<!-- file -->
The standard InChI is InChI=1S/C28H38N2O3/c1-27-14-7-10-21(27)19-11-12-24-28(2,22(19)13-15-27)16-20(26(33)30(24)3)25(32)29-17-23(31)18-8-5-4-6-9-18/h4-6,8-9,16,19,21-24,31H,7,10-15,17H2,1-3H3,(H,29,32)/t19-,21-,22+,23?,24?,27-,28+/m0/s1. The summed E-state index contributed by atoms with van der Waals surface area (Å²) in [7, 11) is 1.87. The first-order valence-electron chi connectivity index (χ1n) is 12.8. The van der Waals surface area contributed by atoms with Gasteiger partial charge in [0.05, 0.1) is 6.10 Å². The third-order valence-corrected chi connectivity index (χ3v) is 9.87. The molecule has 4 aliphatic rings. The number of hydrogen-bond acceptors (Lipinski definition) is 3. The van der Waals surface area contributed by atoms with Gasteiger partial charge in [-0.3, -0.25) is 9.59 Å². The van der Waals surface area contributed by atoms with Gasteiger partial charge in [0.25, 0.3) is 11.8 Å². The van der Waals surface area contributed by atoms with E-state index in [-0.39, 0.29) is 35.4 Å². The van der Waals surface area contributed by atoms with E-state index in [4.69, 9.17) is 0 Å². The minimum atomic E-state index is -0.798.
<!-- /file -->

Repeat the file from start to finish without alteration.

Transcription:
The standard InChI is InChI=1S/C28H38N2O3/c1-27-14-7-10-21(27)19-11-12-24-28(2,22(19)13-15-27)16-20(26(33)30(24)3)25(32)29-17-23(31)18-8-5-4-6-9-18/h4-6,8-9,16,19,21-24,31H,7,10-15,17H2,1-3H3,(H,29,32)/t19-,21-,22+,23?,24?,27-,28+/m0/s1. The summed E-state index contributed by atoms with van der Waals surface area (Å²) in [7, 11) is 1.87. The first-order valence-electron chi connectivity index (χ1n) is 12.8. The van der Waals surface area contributed by atoms with Gasteiger partial charge in [0.05, 0.1) is 6.10 Å². The third-order valence-corrected chi connectivity index (χ3v) is 9.87. The molecule has 4 aliphatic rings. The number of hydrogen-bond acceptors (Lipinski definition) is 3. The van der Waals surface area contributed by atoms with Gasteiger partial charge in [-0.3, -0.25) is 9.59 Å². The van der Waals surface area contributed by atoms with Gasteiger partial charge in [0.25, 0.3) is 11.8 Å². The van der Waals surface area contributed by atoms with E-state index in [-0.39, 0.29) is 35.4 Å². The van der Waals surface area contributed by atoms with E-state index in [4.69, 9.17) is 0 Å². The minimum atomic E-state index is -0.798.